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Posted by: regal26
« on: November 05, 2008, 07:56:52 PM »


I'd also like to mention some of his problematic adaptations.

Specifically, Turtle Diary (with Glenda Jackson and Ben Kingsley), in which Pinter has a small cameo. I thought the film had interesting characters and ideas but opted for sentimentality towards the end. Still, worth a look. Jackson and Kingsley are an interesting pair (and Michael Gambon has an odd supporting part as a zoo keeper).

Pinter's adaptation of Kafka's the Trial (with Kyle MacLachlan and Anthony Hopkins). The script was okay, but MacLachlan was miscast as Joseph K, and the film is not as visual creative as the Orson Welles' version.

Finally, Pinter's adaptation of Sleuth. I personally think this one was a misfire on everyone's part. Brannagh's direction is leaden and uninvolving. Michael Caine should have rested on his laurels with the original. Pinter's literary style does not really serve the nature of the plot (Anthony Schaffer's original play had wonderfully prosaic lines about one-upmanship which this remake is sorely in need of).

Okay, that's my rant for the day.

However, definitely check out Butley. If you can, get a hold of Losey's The Romantic Englishwoman (very odd film) or Figures in a Landscape (an intellectual(?) action movie with minimal dialogue and Robert Shaw and Malcolm McDowell can't be completely devoid of interest!)
Posted by: Iain Fisher
« on: November 05, 2008, 06:47:25 PM »

The Servant and Accident were real classics.

The Servant was menacing in a slow insidious way, Dirk Bogarde (trying to break out of his film-idol mode- his previous film was Doctor in Distress) and James Fox were a good pairing.  The novel by Robin Maugham (related to W Somerset Maugham) is worth reading.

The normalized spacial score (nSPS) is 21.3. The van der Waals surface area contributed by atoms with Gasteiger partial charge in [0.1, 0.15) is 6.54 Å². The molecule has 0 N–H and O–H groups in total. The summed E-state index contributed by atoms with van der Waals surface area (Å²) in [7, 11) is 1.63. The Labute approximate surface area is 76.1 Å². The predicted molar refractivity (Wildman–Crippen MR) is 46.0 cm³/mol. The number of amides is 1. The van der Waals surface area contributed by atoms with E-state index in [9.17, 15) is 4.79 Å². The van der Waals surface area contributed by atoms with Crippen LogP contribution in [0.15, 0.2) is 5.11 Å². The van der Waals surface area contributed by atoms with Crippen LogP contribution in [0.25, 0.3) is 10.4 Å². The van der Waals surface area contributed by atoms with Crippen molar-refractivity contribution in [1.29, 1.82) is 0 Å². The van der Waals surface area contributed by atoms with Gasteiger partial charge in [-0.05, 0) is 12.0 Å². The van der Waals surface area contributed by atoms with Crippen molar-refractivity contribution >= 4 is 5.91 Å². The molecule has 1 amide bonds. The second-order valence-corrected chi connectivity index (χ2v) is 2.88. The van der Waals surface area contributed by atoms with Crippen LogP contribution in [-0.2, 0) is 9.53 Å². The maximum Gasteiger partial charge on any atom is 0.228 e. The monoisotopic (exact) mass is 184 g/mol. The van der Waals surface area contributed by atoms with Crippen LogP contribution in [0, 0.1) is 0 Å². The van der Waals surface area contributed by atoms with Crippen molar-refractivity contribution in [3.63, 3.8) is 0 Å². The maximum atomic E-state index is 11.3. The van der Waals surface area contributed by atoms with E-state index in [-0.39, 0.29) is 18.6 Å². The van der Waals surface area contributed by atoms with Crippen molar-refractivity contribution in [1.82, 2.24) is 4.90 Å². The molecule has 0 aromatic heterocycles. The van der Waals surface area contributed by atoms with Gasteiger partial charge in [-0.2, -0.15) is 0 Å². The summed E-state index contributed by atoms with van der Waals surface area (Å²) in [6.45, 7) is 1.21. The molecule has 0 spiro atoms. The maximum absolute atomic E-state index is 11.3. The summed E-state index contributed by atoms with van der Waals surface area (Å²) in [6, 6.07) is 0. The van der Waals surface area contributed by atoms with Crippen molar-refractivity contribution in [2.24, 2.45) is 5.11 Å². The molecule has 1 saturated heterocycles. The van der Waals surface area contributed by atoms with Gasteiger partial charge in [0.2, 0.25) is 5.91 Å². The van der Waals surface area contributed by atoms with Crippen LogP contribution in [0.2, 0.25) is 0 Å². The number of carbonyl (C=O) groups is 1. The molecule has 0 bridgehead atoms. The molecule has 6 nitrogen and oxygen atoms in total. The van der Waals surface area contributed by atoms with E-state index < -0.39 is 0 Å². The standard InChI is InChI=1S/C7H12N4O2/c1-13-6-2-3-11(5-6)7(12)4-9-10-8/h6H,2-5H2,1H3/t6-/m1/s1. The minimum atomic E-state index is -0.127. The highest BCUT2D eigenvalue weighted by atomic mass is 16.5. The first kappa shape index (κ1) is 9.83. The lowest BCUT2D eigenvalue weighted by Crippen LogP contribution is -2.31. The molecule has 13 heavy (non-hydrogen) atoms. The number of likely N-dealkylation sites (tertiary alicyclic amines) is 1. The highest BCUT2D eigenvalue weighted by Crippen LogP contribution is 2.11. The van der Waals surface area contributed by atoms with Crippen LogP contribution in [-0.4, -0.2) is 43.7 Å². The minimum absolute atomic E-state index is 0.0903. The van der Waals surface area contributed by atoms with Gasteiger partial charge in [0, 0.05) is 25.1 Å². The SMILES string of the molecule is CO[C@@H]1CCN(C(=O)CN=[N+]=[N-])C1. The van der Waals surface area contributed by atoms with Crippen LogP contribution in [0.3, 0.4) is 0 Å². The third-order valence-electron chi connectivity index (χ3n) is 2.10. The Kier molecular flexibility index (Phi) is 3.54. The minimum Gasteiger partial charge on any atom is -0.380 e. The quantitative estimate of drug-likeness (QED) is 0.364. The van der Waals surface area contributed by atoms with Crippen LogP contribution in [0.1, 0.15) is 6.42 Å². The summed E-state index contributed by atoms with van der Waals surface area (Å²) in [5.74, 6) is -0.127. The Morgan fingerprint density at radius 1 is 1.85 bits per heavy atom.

The bit I liked most in Accident was the restaurant scene, scatterings of dialogue from each table as the camera bobs in and out.

I can't remember much of Go-Between and am not sure if I have seen Butley, so need to add them to my rental list.

Pinter has scripted a wide range of films, as well as his own work, including The Quiller Memorandum, The Handmaids Tail, The Comfort of Strangers and he has acted in an equally broad range of cameos (Rogue Male, Wit, Breaking the Code).

The best film of his own work (I think) is the early Caretaker with Alan Bates (as you say, always great), Donald Pleasance and Robert Shaw.  Each actor totally captures the role and they bring out the humour as well as the darker side.
Posted by: regal26
« on: October 28, 2008, 06:58:16 PM »

Thinking about Harold Pinter's involvement with filmmaking also reminded me of his fruitful collaboration with American-born director Joseph Losey.

The three films they made together, 'The Servant,' 'Accident', and 'The Go-Between' are all great films (The Servant in particular being a great synthesis of Losey and Pinter's inidivudal perspectives).

It's too bad that Losey's work outside of that collaboration is so maddingly uneven (Modesty Blaise and The Assassination of Trotsky are not exactly sparkling additions to his resume, on the other hand, I think Figures in a Landscape and The Romantic Englishwoman certainly have Pinter-esque overtones).
Posted by: regal26
« on: October 27, 2008, 07:55:45 PM »

Just saw Simon Gray's 'Butley': Harold Pinter's only real stab at directing a feature film (not counting some TV work). For a film set completely in a grubby office, the films moves along pretty well. Pinter's camera is unobtrusive and the actors are all exemplary.

Alan Bates was great (as usual). Jessica Tandy, too.